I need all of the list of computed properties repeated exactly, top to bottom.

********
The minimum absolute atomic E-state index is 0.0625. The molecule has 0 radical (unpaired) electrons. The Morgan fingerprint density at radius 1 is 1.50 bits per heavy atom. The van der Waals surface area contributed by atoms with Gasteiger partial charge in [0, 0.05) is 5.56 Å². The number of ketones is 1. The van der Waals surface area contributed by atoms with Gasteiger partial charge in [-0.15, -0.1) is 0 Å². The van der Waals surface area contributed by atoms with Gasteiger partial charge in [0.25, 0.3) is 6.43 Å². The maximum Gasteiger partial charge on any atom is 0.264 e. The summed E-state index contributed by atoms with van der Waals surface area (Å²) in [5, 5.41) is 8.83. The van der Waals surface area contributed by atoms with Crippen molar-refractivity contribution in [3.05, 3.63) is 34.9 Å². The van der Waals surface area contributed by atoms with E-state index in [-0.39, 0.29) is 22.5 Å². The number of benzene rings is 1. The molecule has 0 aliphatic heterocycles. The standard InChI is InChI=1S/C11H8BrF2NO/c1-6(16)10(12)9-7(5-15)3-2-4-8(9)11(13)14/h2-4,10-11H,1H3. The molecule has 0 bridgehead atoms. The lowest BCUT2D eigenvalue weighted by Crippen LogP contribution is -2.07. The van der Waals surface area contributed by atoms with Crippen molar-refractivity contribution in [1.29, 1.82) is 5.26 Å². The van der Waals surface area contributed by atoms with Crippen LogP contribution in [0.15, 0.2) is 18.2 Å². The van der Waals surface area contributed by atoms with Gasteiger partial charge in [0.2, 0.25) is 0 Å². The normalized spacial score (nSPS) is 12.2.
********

The minimum absolute atomic E-state index is 0.0625. The molecule has 0 radical (unpaired) electrons. The Morgan fingerprint density at radius 1 is 1.50 bits per heavy atom. The van der Waals surface area contributed by atoms with Gasteiger partial charge in [0, 0.05) is 5.56 Å². The number of ketones is 1. The van der Waals surface area contributed by atoms with Gasteiger partial charge in [-0.15, -0.1) is 0 Å². The van der Waals surface area contributed by atoms with Gasteiger partial charge in [0.25, 0.3) is 6.43 Å². The maximum Gasteiger partial charge on any atom is 0.264 e. The summed E-state index contributed by atoms with van der Waals surface area (Å²) in [5, 5.41) is 8.83. The van der Waals surface area contributed by atoms with Crippen molar-refractivity contribution in [3.05, 3.63) is 34.9 Å². The van der Waals surface area contributed by atoms with E-state index in [-0.39, 0.29) is 22.5 Å². The number of benzene rings is 1. The molecule has 0 aliphatic heterocycles. The standard InChI is InChI=1S/C11H8BrF2NO/c1-6(16)10(12)9-7(5-15)3-2-4-8(9)11(13)14/h2-4,10-11H,1H3. The molecule has 0 bridgehead atoms. The lowest BCUT2D eigenvalue weighted by Crippen LogP contribution is -2.07. The van der Waals surface area contributed by atoms with Crippen molar-refractivity contribution in [1.29, 1.82) is 5.26 Å². The van der Waals surface area contributed by atoms with Crippen LogP contribution in [0.15, 0.2) is 18.2 Å². The van der Waals surface area contributed by atoms with Gasteiger partial charge in [0.2, 0.25) is 0 Å². The normalized spacial score (nSPS) is 12.2.